Products featured in Mac Gems are usually given a thorough evaluation and then awarded an appropriate mouse rating, but the topic of today’s article is an exception. As useful as I think it is, it gets no such rating, and for good reason: I wrote it (well, kind of, as I’ll explain below), so my ethics—and Macworld’s review policies—won’t let me give it those cute little mice. But it probably goes without saying that I think it’s cool.
As a Mac writer, one of the most frequent questions I get from users of Mac OS X is “How do I change my short username?” The question usually comes from people who chose a particular short username when they first started up their Mac under OS X but later decided that they wanted something different. It’s also common among those who’ve come into possession of a Mac previously owned by someone else—they’d rather have their own username than the previous owner’s.
I get this question so often because there doesn’t appear to be a way to make such a change. Apple makes it very easy to change your
username—generally your full name—via the Accounts pane of System Preferences. But if you try to change your
username—your official account name in Mac OS X, most easily identifiable as the name of your home user folder in /Users—you’ll find that field to be grayed out and inaccessible.
There are a number of good reasons Apple has made it difficult to change this name, the most important being that as your official Unix account name, changing it involves more than just typing a new name in a field; it requires changes in a number of places, in a number of important files, throughout the operating system. It’s probably better to just live with the current name (or to create a new account and use that one instead). But if you’re determined, you’re probably thinking “There’s got to be a way.” And there is. Unfortunately, figuring it out isn’t easy. Apple has a set of
instructions; however, what those instructions are really doing is creating a new account, transferring your files from the existing account to the new one, and then deleting the existing account. This approach mostly works, but it’s a bit of a pain and it’s not really complete—a number of settings don’t get updated this way.
When working on my book,
Mac OS X Power Tools
, I decided that someone needed to come up with a thorough and accurate set of instructions for changing your short username…and it may as well be me. After finishing those instructions, I included them in the book and on the book’s website, but with nearly 20 steps, they weren’t exactly user-friendly. I figured there had to be a even
way, and decided to enlist the help of James Bucanek, the book’s technical editor and a Unix scripting expert, to take my manual procedure and turn it into a utility that could quickly and easily change a short username. James and I figured that we could take advantage of Mac OS X’s impressive scriptability to automate the procedure, and we figured correctly.
A lot of hard work from James resulted in the free
, a Unix shell script and accompanying GUI helper application that lets anyone change their OS X short username with a minimum amount of fuss. If you’re a Unix geek, you can run the ChangeShortName shell script from within Terminal; if not, you’ll want to use the included ChangeShortName Helper utility. Double-click ChangeShortName Helper and you’ll be asked to choose the short username of the account to be changed, and then to type the new short username. If you want a new long username, you can include that, as well. (Leave the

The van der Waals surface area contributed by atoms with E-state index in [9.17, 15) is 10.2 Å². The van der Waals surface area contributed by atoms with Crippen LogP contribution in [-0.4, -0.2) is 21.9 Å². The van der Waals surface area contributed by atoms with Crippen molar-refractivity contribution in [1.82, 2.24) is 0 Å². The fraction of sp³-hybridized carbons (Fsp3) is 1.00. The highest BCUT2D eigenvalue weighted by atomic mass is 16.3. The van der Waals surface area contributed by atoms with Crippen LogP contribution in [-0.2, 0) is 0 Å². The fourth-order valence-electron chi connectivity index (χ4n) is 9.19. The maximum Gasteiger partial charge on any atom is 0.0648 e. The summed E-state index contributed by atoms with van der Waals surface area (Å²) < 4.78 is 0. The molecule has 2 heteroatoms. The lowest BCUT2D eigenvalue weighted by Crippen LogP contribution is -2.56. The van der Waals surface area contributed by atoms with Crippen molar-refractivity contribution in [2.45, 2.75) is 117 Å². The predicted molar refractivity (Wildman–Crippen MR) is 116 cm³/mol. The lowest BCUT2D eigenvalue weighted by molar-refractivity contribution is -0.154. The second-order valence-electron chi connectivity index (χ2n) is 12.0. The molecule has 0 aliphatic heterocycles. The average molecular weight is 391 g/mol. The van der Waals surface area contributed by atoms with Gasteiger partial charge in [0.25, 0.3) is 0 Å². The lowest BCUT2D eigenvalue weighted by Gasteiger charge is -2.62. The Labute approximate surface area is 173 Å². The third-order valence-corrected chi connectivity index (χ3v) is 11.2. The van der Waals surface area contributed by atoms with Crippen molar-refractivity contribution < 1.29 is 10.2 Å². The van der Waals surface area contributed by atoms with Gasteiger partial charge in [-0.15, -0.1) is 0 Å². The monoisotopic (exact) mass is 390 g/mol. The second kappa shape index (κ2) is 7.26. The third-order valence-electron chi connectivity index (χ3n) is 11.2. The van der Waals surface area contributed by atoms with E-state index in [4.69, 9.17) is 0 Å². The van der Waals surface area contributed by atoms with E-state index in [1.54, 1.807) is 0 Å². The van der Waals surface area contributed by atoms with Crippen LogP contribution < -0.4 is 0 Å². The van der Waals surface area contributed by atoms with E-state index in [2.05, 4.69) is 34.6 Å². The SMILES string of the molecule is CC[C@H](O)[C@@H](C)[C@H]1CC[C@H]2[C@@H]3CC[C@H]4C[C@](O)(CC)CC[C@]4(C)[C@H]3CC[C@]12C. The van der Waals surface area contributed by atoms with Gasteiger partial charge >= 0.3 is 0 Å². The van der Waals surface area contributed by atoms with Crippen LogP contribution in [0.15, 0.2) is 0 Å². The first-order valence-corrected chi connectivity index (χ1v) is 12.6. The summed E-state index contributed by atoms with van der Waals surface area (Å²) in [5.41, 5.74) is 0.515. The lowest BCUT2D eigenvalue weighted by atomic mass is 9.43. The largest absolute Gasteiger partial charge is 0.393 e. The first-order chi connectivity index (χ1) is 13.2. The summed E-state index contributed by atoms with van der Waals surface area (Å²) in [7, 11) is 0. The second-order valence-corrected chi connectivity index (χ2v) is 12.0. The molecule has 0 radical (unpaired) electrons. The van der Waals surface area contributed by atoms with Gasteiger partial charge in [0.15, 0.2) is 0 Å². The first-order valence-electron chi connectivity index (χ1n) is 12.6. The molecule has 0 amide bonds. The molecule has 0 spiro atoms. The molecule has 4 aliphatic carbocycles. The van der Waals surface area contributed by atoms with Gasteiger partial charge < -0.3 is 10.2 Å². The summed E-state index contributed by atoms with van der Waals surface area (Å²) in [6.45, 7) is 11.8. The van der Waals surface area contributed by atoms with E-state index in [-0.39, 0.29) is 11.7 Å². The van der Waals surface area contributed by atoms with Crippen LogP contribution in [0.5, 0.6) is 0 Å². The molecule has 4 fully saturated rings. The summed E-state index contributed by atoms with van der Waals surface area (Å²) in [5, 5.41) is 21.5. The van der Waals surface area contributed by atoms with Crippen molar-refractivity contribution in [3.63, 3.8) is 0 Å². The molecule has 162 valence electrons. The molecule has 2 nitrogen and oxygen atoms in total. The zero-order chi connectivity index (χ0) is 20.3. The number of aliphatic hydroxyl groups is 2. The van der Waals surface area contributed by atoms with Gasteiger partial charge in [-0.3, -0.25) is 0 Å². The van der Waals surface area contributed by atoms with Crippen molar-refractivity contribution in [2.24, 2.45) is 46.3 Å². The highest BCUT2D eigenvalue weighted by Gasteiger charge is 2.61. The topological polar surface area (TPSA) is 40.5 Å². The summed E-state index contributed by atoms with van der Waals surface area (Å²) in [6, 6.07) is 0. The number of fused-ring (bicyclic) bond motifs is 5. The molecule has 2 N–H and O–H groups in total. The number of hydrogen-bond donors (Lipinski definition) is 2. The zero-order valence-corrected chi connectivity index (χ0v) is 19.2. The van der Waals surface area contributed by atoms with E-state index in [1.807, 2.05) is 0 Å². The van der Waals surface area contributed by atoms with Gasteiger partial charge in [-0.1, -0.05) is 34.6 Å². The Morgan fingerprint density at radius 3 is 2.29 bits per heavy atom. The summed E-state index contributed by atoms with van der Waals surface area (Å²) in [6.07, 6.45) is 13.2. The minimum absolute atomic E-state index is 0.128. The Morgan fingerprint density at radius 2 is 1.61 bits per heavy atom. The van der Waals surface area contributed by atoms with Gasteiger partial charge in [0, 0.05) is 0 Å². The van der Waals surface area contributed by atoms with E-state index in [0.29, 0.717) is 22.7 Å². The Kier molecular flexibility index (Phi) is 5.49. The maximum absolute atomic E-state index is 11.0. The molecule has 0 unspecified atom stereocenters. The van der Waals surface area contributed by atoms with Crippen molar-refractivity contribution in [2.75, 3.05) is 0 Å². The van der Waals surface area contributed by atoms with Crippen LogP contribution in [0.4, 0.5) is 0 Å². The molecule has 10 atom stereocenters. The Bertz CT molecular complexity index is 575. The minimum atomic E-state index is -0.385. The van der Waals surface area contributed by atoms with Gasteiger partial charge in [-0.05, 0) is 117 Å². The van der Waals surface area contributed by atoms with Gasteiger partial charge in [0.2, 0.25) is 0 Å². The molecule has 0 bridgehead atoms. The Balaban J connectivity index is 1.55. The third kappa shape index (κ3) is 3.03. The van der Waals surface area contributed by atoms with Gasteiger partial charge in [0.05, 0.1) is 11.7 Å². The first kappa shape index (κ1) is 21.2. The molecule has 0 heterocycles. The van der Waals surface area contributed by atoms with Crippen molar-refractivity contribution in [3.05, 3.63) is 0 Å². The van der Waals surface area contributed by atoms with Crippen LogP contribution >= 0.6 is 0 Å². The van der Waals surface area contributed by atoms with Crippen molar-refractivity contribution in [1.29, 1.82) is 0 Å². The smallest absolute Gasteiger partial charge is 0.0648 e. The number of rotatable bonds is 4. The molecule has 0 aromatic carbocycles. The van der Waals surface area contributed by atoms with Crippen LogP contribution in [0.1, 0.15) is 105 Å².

box unchecked until you’ve read the documentation.)
Click Run Script. Because changing the short username requires administrative access, a Terminal window will open and ask for your account password, after which you’ll see the script doing its thing. When it’s done, you’ll see a message stating, “ChangeShortName is now finished. You may now close this Terminal window.” That’s all there is to it! If the account that was changed is currently logged in, you’ll want to log out and then back in so that the Finder can reconcile the new folder and file path names, but the rest is taken care of.
ChangeShortName has been available for a few months now and the feedback from users has been overwhelmingly positive. It’s especially useful for IT staff and lab managers, who tend to change account usernames frequently. We’ve also gotten a good number of “thank yous” from users who originally gave themselves a “short” username such as
but got tired of typing it whenever they needed to enter their name and password;
is a heck of a lot easier to type.
Now before you rush off to download ChangeShortName and start changing all your usernames, a warning is in order: Changing the short username is a serious procedure that involves the modification of some serious system files. Because of this, as mentioned above, the safest option is to simply learn to live with your present short username or, if the account was just created, to create a new account with the desired short username and then delete the unwanted account. However, if you’re still determined to change your short username, ChangeShortName can help.
Just be sure to read the ReadMe file that comes with it.
That document provides much more information on the procedure and is